Re: [isabelle] display of types



On 11/04/2007, at 8:38 AM, Jeremy Dawson wrote:

> I've also noticed this - presumably the thinking is, that if a user  
> has declared a constant, he/she knows what type it is.
>
> But often I've found it would be helpful, when a polymorphic  
> constant is used monomorphically (or with a less general  
> polymorphic type) in a theorem, it would be nice to be able to see  
> the type.
>
> Apart from printing out the term (which can give rather long  
> output) is there any way of doing this?

This is indeed a problem, including the need to type cast constants  
frequently in local goals to ensuring
matching to global goals.

A useful flag is the show constants flag, this at least gives you a  
list of the constants in the goal state and
their types, but not of which instance is which in the actual goals.

Specialised syntax for type casting constants is useful. eg

syntax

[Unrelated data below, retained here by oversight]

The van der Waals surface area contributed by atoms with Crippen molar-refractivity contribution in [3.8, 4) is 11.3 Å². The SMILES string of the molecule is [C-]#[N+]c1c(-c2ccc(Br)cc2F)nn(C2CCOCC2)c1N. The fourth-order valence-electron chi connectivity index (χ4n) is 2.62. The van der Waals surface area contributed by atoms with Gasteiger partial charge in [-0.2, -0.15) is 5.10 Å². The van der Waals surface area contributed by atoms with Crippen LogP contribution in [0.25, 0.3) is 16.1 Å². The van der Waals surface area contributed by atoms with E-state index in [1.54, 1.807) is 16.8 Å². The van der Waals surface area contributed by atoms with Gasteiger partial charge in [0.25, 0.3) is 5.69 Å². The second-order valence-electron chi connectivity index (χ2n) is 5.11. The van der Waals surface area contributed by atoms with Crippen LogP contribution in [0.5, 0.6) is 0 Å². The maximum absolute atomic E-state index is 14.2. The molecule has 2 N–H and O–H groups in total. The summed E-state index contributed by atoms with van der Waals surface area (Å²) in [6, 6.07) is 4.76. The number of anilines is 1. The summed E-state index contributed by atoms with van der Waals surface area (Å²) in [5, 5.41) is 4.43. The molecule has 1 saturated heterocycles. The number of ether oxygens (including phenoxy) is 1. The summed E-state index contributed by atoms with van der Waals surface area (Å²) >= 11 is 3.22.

"_empty" :: "type \<fun> logic"  ("{}[_]")

translations
   "{}[T]" => "{}::T set"

This sort of syntax helps clarify the instantiated type parameters  
and saves clutter.
A suitable typed print translation will allow this operator to appear  
in the goal state display too.
This is, of course, a lot of effort!
Some automatic support for declaring such instantiation syntax for  
every generic constant would be useful.

Brendan






------------------------------------------------------------------
Dr Brendan Mahony
C3I Division                                    ph +61 8 8259 6046
Defence Science and Technology Organisation     fx +61 8 8259 5589
Edinburgh, South Australia      Brendan.Mahony at dsto.defence.gov.au

Important: This document remains the property of the Australian
Government Department of Defence and is subject to the jurisdiction
of the Crimes Act section 70. If you have received this document in
error, you are requested to contact the sender and delete the document.



IMPORTANT: This email remains the property of the Australian Defence Organisation and is subject to the jurisdiction of section 70 of the CRIMES ACT 1914.  If you have received this email in error, you are requested to contact the sender and delete the email.







This archive was generated by a fusion of Pipermail (Mailman edition) and MHonArc.